How and Why to Grow Peas

We love peas. Let us count the ways.

1. You can start early.

If you’re itching to get into the garden, you can typically start peas in the ground up to 5-6 weeks before the last frost date.  They’ll germinate in 40-degree F soil, though slowly.  They’ll germinate more quickly in 50-to 60-degree F soil.

TIP: Sow in 1-ich-deep furrows, with seeds approximately 1 to two inches apart from each other.


2. They grow so fast.

Like, ridiculously fast. Ideally, the soil should be moist like a damp sponge that’s been wrung out, and rich in organic content from a topdressing of compost.

TIP: Choose a site with full sun and good air circulation. Plant in early spring or late summer so plants can grow while the weather is cool.

3. They are so pretty! And show pollination and maturity in real-time, almost.

Peas are a great teacher of how flowers become food in food-bearing plants: given their quick growth cycle to maturity, you can almost see the flower becoming the pea pod.

TIP: Even if you eat the all of the peas one day, the next day the flowers from the day before will have become the new peas.

4. Their tendrils are the stuff of fairy tale legend.

Watch how peas reach out and hold on to grow higher.  They can be a conversation gateway to talking about support, and how we all sometimes need a prop.

TIP: Install a trellis or other supports, such as string or twine, at planting time.

5. They’re easy, tasty, nutritious snacking!

How empowering for a little (and big) person to get to eat as much as they want of a snack. Compared to other stuff in the garden – greens, carrots, strawberries, etc – peas are typically already clean and ready-to-eat right off the vine.  They’re all yummy: from old-fashioned shelling types or snap peas which you eat pod and all.


  • Shelling Peas: Also called English and green peas, they have inedible pods. Pick before the pods turn yellow.
  • Snow Peas: Also called sugar or Chinese peas, they should be picked when the pods are large and flat, but before the peas inside have begun to swell.
  • Snap Peas: A cross between shelling and snow peas. They bear crisp pods and swet peas, all edible. They’re the sweetest when the peas inside the pods are round and full.
  • Dry Peas: Left in the field until the pods are brown, then shelled, dried and stored.

TIP: Get a variety that works well in your climate.

6. Peas grow in so many different support structures.

A tunnel.

An artistic little house or fort for kiddos.

A spiral.

Your pea support structure can add style and whimsy in any garden space.

7.  The “peas” homonym – peace –  sure does make the world seem brighter.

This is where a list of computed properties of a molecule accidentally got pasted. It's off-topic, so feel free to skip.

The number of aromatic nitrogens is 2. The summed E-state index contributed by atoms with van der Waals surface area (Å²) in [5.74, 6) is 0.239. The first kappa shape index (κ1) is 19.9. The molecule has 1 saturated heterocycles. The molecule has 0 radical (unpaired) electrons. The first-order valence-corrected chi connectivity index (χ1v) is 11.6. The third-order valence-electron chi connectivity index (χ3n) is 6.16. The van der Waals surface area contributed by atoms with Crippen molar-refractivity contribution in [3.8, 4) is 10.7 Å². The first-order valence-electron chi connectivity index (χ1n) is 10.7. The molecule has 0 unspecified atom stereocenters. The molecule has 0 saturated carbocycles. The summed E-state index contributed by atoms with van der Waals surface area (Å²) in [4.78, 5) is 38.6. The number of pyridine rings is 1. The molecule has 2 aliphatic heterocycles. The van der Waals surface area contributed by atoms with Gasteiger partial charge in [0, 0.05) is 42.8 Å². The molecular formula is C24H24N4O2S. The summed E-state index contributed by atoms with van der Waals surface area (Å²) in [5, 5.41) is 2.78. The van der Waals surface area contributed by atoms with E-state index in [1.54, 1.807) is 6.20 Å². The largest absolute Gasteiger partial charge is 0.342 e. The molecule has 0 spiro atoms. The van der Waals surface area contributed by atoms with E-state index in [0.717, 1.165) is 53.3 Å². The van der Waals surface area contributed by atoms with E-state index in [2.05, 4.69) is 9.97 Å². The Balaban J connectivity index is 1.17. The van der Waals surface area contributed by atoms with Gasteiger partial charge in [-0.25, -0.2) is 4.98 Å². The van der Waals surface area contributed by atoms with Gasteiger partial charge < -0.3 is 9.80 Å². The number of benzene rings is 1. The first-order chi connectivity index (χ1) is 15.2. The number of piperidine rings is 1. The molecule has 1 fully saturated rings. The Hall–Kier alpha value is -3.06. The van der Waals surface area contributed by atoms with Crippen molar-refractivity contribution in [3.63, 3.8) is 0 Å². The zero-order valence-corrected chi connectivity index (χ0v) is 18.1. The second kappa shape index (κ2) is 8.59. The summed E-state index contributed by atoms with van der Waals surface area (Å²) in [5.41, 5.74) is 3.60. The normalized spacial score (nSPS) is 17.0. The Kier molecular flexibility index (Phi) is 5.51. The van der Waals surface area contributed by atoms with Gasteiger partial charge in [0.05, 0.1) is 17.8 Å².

Peas out.  Visualize whirled peas. Peas, love and happiness, man.  Enjoy your peas. You can go peas-fully.

What’s your favorite pea crop to grow?  When do you plant in your climate? And do you have a favorite kind of trellis or support structure?  And do tell: do you “peas out”?

3 Easy Tricks to Love Your Lawn Naturally

Everyone likes a lush, green lawn that is safe for people, pets and children to lounge and play. Here’s a video with a few easy tips for you to love your lawn naturally.

Natural Lawn Care, So Pets and Children (and You!) Can Play Safely

As the video shows, there are three (3) easy things you can do to keep your lawn lush, naturally.

3 easy tricks to love your lawn naturallyTRICK #1: Trim the Top

Set your lawnmower blades on the highest setting. Also, aim to only cut the top 1/3 of the grass blades at any one time; otherwise the grass gets stressed.

Different grass species actually have preferred lengths. For example, cool season grasses (Fescues, Kentucky bluegrass) range from 1-4” high. Warm season grasses (St Augustine, Bermuda, Centipede, and Zoysia) vary from 0.75-3” high. Learn more about ideal heights to mow grass.

TRICK #2: Grasscycle!

Let the clippings land and return to the soil. Those tiny little bits can actually help nourish the soil: they typically break down within one to two weeks, and provide 15 to 20% or more of a lawn’s yearly nitrogen requirements. Learn more about grasscycling.

TRICK #3: Support Your Soil

Every fall and spring, spread a ¼” layer of compost or lawn soil. This layer – called a topdressing – helps support the soil structure, promotes good drainage, and stimulates microbial activity (that’s a good thing).

 A Few Other Tips for Natural Lawn Care

First, remember the four key components of healthy soil composition:

  • Mineral Soil (~45%)
  • Organic Matter (~5%)
  • Water (~25%)
  • Air (~25%)

Next, check out this case study of the lush soccer fields in Haddam, Connecticut – impressive root structure, all from topdressing with compost!

Finally, use these easy tips to keep your lawn happy:

watering your lawnWATERING YOUR LAWN: Use the Tuna Can Trick

If you’re going to water your lawn (or, ahem, frolic in a sprinkler), use a tuna fish can to roughly gauge how much water has fallen: place a tuna can on the grass when you turn on the sprinkler(s), and turn off the sprinkler(s) when the tuna can is full.

A few other tips around watering:

  • GO FOR DEEP, LESS OFTEN: Try to water well once per week rather than a few shallow sprinkles throughout the week. Then let the grass dry out completely over the week until you water deeply again. The roots will actually get more sturdy and robust during the dry period by searching for water compared to if you give them a few light sprinkles.